Establishing work-life balance has always been a juggling act, both for lab staff and those in management. In addition to taking care of their own families and outside commitments while handling work duties, lab managers are in charge of helping their staff achieve similar balance. This challenge took on a unique turn as COVID-19 was declared a pandemic this March and labs had to adjust to the demands of working in an environment that accounted for a contagious virus with serious consequences. Some labs cut back on in-person hours and their workforce, while others, tasked with testing related to SARS-CoV-2, had to kick things into high gear.
For Helen Reid, the acting lab director for the Vermont Public Health Laboratory, things ramped up quickly. Based in Colchester, Vermont, the laboratory for the Department of Public Health employs about 45 staff members in its three main programs, microbiology and inorganic and organic chemistry. In a typical year, the staff processes around 30,000 tests.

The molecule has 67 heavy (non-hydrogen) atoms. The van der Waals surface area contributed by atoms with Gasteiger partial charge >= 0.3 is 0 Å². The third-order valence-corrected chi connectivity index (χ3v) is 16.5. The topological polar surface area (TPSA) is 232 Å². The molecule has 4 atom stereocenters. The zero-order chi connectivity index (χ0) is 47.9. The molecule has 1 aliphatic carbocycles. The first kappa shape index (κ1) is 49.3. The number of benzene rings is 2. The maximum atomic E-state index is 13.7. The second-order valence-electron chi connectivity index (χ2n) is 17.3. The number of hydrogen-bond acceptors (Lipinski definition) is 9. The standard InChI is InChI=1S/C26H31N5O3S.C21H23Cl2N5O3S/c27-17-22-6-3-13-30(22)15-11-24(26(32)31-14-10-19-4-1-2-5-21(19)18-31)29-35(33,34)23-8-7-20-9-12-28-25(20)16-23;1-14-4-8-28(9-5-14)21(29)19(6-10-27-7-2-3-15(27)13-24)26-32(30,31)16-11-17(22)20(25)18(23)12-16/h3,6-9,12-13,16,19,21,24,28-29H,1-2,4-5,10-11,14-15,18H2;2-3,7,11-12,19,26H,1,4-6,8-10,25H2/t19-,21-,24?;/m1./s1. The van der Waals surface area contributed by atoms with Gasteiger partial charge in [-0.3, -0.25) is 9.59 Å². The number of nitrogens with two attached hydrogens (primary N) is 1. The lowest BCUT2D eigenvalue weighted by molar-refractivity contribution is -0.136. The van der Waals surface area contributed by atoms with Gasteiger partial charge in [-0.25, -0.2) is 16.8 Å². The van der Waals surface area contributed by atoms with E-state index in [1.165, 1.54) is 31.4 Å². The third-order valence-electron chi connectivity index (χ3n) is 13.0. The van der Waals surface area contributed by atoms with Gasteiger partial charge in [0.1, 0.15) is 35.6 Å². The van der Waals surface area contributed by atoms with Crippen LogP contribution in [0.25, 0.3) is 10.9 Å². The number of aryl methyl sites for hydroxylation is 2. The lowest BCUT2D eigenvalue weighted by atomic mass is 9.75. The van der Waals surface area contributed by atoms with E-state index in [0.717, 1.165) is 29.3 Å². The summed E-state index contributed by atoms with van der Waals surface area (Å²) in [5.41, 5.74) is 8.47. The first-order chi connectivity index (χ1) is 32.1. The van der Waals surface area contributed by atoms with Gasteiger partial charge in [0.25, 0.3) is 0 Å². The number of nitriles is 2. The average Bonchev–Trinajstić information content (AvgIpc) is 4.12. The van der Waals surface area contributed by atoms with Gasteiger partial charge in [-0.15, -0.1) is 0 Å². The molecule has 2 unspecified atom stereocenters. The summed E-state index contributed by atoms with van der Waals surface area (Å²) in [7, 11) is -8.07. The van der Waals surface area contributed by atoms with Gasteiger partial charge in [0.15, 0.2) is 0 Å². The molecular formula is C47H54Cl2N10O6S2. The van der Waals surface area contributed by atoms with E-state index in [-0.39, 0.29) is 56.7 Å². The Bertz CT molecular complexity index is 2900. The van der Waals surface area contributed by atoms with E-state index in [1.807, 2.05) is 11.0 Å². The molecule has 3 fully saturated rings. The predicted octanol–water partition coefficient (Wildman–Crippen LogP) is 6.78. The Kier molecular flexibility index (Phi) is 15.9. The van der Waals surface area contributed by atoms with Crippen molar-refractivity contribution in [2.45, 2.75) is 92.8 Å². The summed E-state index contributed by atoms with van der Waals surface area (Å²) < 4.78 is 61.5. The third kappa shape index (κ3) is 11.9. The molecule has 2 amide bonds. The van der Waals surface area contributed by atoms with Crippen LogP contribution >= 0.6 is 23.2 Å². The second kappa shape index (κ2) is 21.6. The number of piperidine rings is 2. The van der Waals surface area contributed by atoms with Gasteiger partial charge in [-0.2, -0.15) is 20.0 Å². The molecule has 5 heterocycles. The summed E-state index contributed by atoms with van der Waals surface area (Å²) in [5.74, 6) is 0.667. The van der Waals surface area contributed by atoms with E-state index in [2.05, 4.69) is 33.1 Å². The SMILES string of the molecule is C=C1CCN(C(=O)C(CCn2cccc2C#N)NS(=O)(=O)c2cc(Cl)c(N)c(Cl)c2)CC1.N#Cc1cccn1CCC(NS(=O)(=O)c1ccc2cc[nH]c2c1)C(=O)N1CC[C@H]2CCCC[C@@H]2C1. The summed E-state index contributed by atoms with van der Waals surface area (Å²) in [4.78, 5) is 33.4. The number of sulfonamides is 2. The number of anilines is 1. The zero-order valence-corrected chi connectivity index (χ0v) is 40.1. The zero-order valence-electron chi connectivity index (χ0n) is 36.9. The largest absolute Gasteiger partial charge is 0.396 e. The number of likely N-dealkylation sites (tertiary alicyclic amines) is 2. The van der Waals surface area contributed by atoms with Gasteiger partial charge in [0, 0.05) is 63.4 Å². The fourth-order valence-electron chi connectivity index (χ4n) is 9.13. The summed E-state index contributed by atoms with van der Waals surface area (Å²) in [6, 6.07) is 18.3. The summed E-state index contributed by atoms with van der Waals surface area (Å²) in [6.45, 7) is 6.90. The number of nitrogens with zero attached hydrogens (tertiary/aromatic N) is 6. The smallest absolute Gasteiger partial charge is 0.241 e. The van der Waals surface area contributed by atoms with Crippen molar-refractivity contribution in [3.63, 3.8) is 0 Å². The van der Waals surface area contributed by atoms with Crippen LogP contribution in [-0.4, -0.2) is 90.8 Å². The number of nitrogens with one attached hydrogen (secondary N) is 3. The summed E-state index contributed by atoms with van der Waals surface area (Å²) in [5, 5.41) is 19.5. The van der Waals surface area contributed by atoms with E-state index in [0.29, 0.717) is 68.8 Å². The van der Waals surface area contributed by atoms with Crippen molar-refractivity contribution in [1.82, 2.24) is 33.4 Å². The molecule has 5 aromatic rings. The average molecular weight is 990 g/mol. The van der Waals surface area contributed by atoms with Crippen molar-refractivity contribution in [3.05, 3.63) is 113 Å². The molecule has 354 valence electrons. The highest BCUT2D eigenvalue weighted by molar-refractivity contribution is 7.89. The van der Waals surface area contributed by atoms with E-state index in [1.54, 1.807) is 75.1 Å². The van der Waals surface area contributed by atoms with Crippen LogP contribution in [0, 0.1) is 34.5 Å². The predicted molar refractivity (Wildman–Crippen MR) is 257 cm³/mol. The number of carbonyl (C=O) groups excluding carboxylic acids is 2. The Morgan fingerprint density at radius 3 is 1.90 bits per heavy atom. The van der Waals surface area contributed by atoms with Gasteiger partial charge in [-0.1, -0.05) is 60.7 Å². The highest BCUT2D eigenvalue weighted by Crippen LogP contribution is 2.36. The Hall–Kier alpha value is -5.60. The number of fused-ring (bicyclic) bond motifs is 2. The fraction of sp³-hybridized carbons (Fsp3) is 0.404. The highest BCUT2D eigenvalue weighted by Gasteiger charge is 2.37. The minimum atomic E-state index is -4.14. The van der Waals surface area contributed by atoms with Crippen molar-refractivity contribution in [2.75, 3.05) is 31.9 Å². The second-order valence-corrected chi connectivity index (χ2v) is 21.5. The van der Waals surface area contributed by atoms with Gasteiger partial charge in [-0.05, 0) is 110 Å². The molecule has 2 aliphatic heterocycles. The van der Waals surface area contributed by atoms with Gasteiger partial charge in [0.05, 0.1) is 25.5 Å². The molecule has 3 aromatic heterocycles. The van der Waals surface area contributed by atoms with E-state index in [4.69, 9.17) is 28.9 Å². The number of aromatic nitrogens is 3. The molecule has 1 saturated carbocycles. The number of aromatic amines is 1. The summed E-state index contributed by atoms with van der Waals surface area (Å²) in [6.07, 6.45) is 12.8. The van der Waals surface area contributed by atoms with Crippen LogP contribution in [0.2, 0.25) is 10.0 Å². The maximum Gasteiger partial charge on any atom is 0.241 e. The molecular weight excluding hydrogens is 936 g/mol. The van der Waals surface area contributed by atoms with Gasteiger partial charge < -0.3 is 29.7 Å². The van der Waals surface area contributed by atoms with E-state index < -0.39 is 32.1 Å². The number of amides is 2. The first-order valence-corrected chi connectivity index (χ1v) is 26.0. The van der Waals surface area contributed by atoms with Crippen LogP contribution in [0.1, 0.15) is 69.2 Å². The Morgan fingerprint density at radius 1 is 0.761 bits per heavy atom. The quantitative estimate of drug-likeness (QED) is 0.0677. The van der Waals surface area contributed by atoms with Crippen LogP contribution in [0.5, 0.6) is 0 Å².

But as the only laboratory in Vermont testing for COVID-19, the volume of work has significantly increased since March. Just for COVID-19 alone, over the last six months, the lab staff has processed some 50,000 tests.
“At the very beginning of the pandemic, we pretty quickly determined what was believed to be essential testing and essentially put on hold programs that were determined to be non-essential,” Reid says. Staff who worked on non-essential testing, thus, worked from home; but everyone else—primarily the microbiology program staff—was based in the building to conduct COVID testing and also a small menu of other vital testing, such as tests for rabies, tuberculosis, measles, and the flu.